by Veterinary Practice News Editors | August 22, 2016 11:40 am
Enucleation is commonly performed by general practitioners, surgeons and ophthalmologists. Indications include ocular trauma, end-stage glaucoma, perforated corneal ulcers and birth defects.
Even though enucleation may seem like a routine surgery, there’s no reason to skimp on pain management, which is easily and cheaply done.
Patients experiencing pain after enucleation are more likely to cause self-mutilation and have a higher incidence of dehiscence. This in turn creates even more pain.
Fortunately, any practitioner can implement effective pain management.
Pain control starts with pre-medication using a strong opioid such as hydromorphone, which could be combined with midazolam. If you use an opioid in a constant rate infusion, the premedication dose will serve as a loading dose as long as you start CRI soon after the initial injection.
You can use induction and inhalant agents of your choice. Most study authors seem to induce with propofol and maintain anesthesia on isoflurane with oxygen.
There are three main local block options: retrobulbar injection, infused hemostatic sponges and splash block. Bupivacaine 0.5 percent, which has been shown to possess three times the analgesic effect of lidocaine, is recommended. Its duration of action is up to six hours. The dose used in all three techniques below is up to 2 mg/kg in dogs and up to 1 mg/kg in cats.
Prefill a syringe with the calculated amount of bupivacaine.
Bend a 1.5-inch-long, 22-gauge spinal needle at 10 to 20 degrees.
Palpate the inferior orbital rim.
Aim your needle at the lateral third of the eyelid.
Advance the needle through the skin without changing the needle direction.
You should notice a “pop” when the needle pierces the orbital fascia.
The needle is then directed nasally and dorsally and advanced 1 to 2 centimeters toward the caudal aspect of the orbit.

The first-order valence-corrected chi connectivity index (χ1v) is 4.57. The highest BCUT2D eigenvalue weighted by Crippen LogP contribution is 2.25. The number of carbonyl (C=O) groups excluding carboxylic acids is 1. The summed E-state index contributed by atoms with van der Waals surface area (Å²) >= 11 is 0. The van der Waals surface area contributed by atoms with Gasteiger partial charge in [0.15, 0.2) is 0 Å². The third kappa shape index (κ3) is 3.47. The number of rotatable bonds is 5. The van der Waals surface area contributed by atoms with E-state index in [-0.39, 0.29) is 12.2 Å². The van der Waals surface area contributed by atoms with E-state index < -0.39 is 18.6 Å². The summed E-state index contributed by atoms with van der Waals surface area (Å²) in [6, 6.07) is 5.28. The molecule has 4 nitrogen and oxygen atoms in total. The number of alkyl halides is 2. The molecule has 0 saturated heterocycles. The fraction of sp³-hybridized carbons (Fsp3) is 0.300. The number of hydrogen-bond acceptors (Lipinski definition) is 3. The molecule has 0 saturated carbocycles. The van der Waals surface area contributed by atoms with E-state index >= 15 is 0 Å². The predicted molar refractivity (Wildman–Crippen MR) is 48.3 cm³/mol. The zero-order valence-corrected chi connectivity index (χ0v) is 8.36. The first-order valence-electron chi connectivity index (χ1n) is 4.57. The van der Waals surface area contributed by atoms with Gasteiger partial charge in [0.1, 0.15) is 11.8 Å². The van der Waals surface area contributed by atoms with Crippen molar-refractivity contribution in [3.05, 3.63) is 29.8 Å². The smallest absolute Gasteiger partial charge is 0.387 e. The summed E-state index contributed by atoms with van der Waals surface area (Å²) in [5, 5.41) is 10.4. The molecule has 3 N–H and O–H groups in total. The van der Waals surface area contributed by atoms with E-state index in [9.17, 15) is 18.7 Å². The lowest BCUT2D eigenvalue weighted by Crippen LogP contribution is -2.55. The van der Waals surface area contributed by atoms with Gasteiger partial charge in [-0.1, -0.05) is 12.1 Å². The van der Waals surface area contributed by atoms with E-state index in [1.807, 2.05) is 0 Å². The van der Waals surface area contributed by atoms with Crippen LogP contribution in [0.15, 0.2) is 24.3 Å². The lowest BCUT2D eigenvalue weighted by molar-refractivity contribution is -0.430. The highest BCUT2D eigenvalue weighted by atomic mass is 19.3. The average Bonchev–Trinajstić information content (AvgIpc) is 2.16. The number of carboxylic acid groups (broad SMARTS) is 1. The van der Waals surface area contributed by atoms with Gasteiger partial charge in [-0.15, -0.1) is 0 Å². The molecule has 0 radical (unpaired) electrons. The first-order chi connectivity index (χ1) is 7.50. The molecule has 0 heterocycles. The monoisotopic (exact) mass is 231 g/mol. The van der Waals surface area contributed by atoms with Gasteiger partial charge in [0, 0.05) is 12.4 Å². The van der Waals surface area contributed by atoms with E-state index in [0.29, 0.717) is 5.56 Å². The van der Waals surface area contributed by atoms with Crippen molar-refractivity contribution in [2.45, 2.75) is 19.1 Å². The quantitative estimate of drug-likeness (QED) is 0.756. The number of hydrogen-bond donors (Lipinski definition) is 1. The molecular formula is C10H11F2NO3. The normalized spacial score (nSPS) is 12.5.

Aspirate before injection to prevent injection into a blood vessel.
Prefill a syringe with the required amount of bupivacaine.
Use a 1.5-inch, 22-gauge needle.
Spray or “splash” the bupivacaine into the orbit after enucleation.
Hold the edges of the eyelids up to avoid spillage.
Allow at least 30 seconds of contact time before closure.
Prefill a syringe with the appropriate amount of bupivacaine.
Use a 1.5-inch, 22-gauge needle.
Infuse a hemostatic collagen sponge with the calculated dose of bupivacaine, which will be soaked up.
In small patients, only part of the sponge may be used.
After enucleation, place the soaked sponge into the orbit just before closure.
Interestingly, all three techniques provide similar postoperative pain control regardless of which pain score is monitored: reaction to touch, behavior or vital signs. Here are a few additional, practical observations from the referenced studies:
The sponge technique can help with hemostasis.
The riskiest of the three techniques described above is clearly the retrobulbar block. Complications due to improper technique include globe perforation, brain stem anesthesia, convulsions, hemorrhage and even cardiopulmonary arrest. Again, always aspirate before injecting, because IV bupivacaine is cardiotoxic and can cause arrhythmias and hypo-tension.
Postop pain peaks six to eight hours after enucleation, so patients may require rescue doses of the opioid or an increase in CRI. Signs of pain usually start subsiding 24 hours postop.
Enucleation patients should be sent home on an oral antibiotic and pain medication. A study compared the analgesic effects of tramadol and carprofen in over 40 dogs. Although tramadol appeared to give adequate pain control to some dogs, carprofen did an overall better job.
As with any procedure, every patient is different, so monitor signs of pain frequently and adjust your protocol as needed.
Dr. Phil Zeltzman is a board-certified veterinary surgeon and serial entrepreneur. His traveling surgery practice takes him all over eastern Pennsylvania and western New Jersey. AJ Debiasse, a technician in Stroudsburg, Pa., contributed to this article.
Originally published in the August 2016 issue of Veterinary Practice News. Did you enjoy this article? Then subscribe today!
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